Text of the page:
This year's World Telecommunication and Information Society Day, which takes place on 17 May, is focused on the opportunities that ICT can give to young people.
The event, which marks the anniversary of the signature of the first International Telegraph Convention and the creation of the International Telecommunication Union (ITU), was instituted by the Union's Plenipotentiary Conference in 1973.
In previous years the event has focused on a number of areas including highlighting cybersecurity, mobile communications and creating an equitable information society.
ITU, which is the leading United Nations agency for information and communication technology, has launched a special global initiative for young people from developing countries and countries in transition to coincide with Thursday's event. The aim of the new programme is to increase their access, use and knowledge of ICT to facilitate their integration in and contribution to the information society.
Among the highlights of the new initiative is the Youth Education Scheme (YES) which will provide scholarships for young people, and ITU Telecom Youth Forums, which is launching a contest in which participants are asked to propose projects designed to integrate young people into the information society.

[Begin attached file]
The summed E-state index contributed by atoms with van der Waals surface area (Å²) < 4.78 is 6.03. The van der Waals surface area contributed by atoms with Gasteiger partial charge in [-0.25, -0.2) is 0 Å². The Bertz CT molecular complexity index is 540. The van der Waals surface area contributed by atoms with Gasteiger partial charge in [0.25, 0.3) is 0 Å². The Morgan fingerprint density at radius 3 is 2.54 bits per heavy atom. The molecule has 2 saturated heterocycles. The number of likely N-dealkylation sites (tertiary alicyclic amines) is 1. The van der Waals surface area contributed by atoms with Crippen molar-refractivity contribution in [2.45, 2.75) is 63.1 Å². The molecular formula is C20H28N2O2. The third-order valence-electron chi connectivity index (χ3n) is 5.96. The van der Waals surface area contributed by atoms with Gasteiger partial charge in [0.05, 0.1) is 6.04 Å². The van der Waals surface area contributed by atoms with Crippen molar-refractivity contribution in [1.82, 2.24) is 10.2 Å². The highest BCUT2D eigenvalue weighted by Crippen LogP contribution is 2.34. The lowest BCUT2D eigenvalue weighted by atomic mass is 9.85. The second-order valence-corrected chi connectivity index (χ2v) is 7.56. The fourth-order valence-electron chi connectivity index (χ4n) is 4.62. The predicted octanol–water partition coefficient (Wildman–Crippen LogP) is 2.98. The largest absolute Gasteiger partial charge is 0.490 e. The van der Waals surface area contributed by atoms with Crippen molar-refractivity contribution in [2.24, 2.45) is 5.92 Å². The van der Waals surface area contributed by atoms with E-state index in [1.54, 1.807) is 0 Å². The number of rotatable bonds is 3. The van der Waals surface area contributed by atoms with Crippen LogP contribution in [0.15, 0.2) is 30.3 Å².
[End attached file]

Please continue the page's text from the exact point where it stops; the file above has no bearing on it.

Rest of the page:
On Wednesday, as a precursor to Thursday's event, the ITU announced the winners of the World Information Society Award 2007. The gong has been created to honour individuals or institutions that have made a significant personal contribution to promoting, building, or strengthening a people-centred, development-oriented and knowledge-based information society.
This year's winners were Dr Margartie Cedeno de Fernandez, the First Lady of the Dominican Republic, for her personal contribution towards building an inclusive and equitable global information society, and Professor Dr Mark I. Krivocheev, chief scientist of the Radio Research Institute in Moscow, for his achievements in the technical development of television services and systems. The Mozilla Foundation was also awarded a gong for its contribution to the development of internet technologies and applications.
"In an increasingly networked world, the young are not only the beneficiaries but often the driving force behind the latest innovations and practices, and for many, the dependence on information and communication technologies (ICT) has come to determine their choice of lifestyle," said Hamadoun Toure, ITU secretary-general
"It is clearly our duty today to provide the opportunities of ICT to all children and youth, particularly to those who remain unconnected from the ongoing digital revolution," he added.
Closer to home, the ECDL Foundation offered its support for World Telecommunication and Information Society Day with the Foundation's CEO Damien O'Sullivan saying that giving young children the skills to access ICT in Ireland was 'empowering'.
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